Some traditions have been practiced for so long that people eventually forget why they're doing them. Like saying "bless you" after a person sneezes, which was reportedly popularized by Pope Gregory I, who believed that humans were susceptible to death whilst forcibly evacuating air from their nostrils. The "bless you" protected them from an otherwise gnarly death.
That's just one of many persistent traditions, but what about others? For example, why do British lawyers wear wigs?
Seriously, why do British lawyers wear wigs?
How weird and hilarious was it when you were first skimming through your social studies book as a kid and realized that George Washington wasn't the only OG U.S. politician to rock that ridiculous hairstyle? And how much more bizarre was it to discover that British legal workers today carry on the tradition of wearing a white wig that looks more in place on a caricature of a judge in Mr. Toad's Wild Ride than in a modern-day courtroom?
According to How Stuff Works, the entire purpose of a lawyer wearing a wig is to reinforce the idea of anonymity; it's basically the same concept as "the law is blind." The law should be "blind" to race, ethnicity, social standing, net worth, Instagram followers, or your political affiliations.
The outlet compares the wig to a uniform: "Like many uniforms, wigs are an emblem of anonymity, an attempt to distance the wearer from personal involvement and a way to visually draw on the supremacy of the law, says Newton. Wigs are so much a part of British criminal courts that if a barrister doesn't wear a wig, it's seen as an insult to the court."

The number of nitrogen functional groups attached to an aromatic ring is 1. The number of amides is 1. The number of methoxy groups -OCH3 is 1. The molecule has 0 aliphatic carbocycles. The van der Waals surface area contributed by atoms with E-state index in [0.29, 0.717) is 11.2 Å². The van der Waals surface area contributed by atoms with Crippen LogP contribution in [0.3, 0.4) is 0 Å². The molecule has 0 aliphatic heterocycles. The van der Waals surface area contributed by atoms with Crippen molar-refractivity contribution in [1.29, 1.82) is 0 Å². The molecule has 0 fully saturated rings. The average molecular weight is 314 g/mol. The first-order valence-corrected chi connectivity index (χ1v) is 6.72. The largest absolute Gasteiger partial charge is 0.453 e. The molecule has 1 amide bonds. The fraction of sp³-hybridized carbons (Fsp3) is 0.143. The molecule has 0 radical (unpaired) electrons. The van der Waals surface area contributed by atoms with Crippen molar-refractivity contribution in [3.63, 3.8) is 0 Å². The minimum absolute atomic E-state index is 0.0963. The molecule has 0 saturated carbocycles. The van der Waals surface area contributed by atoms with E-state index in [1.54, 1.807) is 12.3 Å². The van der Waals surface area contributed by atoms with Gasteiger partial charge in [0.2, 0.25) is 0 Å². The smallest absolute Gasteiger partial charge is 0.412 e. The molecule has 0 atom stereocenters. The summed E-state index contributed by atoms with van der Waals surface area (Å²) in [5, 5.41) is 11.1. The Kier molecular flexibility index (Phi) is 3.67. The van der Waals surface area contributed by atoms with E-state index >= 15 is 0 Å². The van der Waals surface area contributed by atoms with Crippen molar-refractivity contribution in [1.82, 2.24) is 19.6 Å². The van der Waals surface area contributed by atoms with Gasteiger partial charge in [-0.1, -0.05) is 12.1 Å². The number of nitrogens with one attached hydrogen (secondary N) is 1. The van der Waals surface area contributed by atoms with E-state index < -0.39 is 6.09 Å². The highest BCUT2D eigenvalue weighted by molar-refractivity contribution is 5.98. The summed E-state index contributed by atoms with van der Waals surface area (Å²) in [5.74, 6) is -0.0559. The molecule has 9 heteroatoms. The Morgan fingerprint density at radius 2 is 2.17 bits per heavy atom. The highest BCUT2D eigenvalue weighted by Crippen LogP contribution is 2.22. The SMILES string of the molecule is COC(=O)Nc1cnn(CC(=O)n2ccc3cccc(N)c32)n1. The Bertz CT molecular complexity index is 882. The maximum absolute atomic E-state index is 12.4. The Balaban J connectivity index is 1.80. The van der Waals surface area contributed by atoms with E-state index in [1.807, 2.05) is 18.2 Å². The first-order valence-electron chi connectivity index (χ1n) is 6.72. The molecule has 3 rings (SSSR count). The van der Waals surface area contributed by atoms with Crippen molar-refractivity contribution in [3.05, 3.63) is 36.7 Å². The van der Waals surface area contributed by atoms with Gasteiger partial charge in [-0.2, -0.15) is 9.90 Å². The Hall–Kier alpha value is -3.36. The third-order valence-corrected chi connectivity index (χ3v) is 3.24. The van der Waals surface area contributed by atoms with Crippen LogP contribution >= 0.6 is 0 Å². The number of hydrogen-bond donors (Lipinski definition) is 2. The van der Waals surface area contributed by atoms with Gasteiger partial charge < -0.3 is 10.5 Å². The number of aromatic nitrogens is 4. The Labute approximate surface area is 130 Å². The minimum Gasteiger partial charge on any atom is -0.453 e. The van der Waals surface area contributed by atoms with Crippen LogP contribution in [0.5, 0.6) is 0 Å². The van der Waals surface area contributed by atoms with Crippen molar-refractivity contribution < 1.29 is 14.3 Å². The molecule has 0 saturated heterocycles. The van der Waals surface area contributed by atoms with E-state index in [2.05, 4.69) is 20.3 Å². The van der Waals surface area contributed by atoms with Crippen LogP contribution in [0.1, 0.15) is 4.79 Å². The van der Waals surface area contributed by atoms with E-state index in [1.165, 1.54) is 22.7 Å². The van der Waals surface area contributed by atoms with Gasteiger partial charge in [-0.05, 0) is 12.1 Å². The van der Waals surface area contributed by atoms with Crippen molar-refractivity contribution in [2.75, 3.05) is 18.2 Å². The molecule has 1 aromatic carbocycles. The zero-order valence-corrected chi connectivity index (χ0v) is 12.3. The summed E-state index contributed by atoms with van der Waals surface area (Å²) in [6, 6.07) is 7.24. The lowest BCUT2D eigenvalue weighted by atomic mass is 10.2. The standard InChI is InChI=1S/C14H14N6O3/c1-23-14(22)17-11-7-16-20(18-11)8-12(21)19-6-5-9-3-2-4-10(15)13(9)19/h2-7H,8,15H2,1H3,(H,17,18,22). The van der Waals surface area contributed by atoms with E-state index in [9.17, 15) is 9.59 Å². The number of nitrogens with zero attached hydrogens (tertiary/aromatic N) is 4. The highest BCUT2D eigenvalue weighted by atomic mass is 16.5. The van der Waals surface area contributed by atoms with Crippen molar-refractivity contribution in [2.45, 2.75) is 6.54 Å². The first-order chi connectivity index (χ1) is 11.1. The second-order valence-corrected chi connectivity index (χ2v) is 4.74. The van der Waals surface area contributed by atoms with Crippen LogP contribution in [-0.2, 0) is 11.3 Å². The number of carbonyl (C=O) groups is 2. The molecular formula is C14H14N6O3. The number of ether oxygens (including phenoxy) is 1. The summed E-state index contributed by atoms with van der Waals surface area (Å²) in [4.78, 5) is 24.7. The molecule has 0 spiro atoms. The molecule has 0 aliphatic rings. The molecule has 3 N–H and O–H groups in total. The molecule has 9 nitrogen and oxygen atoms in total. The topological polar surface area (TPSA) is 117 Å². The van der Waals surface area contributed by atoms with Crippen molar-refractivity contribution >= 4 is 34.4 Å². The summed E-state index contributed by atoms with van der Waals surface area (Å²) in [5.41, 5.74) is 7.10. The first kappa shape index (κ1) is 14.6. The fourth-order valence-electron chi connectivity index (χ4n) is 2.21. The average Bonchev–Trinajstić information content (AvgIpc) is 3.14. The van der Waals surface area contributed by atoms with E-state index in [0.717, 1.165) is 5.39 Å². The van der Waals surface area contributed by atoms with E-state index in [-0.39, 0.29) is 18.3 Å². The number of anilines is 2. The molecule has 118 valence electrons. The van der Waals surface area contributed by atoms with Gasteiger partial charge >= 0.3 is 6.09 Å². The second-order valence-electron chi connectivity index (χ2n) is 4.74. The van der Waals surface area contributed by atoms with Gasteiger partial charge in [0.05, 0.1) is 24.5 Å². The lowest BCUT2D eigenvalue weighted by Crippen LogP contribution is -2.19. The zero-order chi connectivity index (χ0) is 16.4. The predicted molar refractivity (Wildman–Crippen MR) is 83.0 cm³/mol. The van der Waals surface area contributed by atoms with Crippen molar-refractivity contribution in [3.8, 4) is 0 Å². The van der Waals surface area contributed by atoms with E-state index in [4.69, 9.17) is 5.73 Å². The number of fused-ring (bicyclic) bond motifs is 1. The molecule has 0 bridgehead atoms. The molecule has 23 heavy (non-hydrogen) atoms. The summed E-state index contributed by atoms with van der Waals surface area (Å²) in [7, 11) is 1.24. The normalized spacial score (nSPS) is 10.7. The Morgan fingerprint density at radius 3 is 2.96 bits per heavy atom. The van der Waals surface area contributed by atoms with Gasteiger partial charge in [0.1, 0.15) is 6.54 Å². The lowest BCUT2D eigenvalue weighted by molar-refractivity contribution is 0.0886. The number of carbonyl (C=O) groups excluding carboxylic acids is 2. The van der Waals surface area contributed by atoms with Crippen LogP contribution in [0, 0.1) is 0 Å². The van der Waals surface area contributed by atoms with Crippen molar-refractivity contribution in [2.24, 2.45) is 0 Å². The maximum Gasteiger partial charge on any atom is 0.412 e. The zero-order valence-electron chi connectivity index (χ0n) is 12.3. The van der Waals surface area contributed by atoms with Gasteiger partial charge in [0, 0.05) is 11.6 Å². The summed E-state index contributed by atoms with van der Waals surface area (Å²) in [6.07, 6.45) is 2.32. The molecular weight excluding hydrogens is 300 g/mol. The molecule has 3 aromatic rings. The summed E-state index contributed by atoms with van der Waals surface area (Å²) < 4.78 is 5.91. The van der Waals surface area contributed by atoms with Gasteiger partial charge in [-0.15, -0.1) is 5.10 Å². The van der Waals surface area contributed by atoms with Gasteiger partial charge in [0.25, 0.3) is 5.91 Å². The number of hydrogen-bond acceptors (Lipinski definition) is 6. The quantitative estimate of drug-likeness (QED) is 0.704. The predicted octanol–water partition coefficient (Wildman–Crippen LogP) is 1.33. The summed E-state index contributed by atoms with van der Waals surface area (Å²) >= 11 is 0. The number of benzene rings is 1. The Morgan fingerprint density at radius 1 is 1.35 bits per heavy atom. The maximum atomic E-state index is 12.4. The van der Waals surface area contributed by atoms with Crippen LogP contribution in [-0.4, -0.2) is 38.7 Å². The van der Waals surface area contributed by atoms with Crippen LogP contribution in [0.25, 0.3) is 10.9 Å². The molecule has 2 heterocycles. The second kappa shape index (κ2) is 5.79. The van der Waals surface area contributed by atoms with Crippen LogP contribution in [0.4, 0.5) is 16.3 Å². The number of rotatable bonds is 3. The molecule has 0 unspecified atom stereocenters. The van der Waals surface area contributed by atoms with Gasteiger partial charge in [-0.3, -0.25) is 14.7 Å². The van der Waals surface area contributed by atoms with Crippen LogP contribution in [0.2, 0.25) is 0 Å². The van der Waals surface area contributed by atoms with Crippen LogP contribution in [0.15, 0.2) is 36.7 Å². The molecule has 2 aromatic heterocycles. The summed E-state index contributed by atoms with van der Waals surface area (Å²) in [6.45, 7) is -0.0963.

Judges and barristers wear wigs too, however, they're different than the ones that lawyers sport. Barrister wigs have a little more razzle-dazzle to them, and the wigs that judges rock make them look more like a final boss than anyone else in the courtroom.
Why did people start wearing wigs in the first place? Because humans are disgusting.
Historically speaking, there are some cultures that either disliked taking baths or didn't develop hygienic means of living for one reason or another. By modern standards, life in 16th and 17th century Britain was, well, kind of revolting.
That's because folks didn't really bathe all that often and instead thought it would be better to just wipe oneself with a white linen cloth. No one really seemed to care that much about hygiene as they were probably just wondering where their next meal was coming from, so naturally, lice became a huge problem.
Instead of, you know, altering society to find a way to lead cleaner, healthier lives, they decided to just put on wigs instead, and it kind of worked. Instead of attacking people's actual hair, the lice would infest the wigs instead, so folks were either free to shave their own scalps or cover their natural hair with a cloth while a bunch of bugs gathered on their wigs instead.
It must've helped that the wigs were made out of white horsehair, with cheaper wigs fashioned out of a shaved goat's follicles instead. It didn't take long for wigs to become a status symbol, and if that seems weird to you, well, just remember that sneakers transformed from being no-nonsense athletic wear to a multi-billion dollar industry and there are people who dedicate their entire lives to sneaker reselling.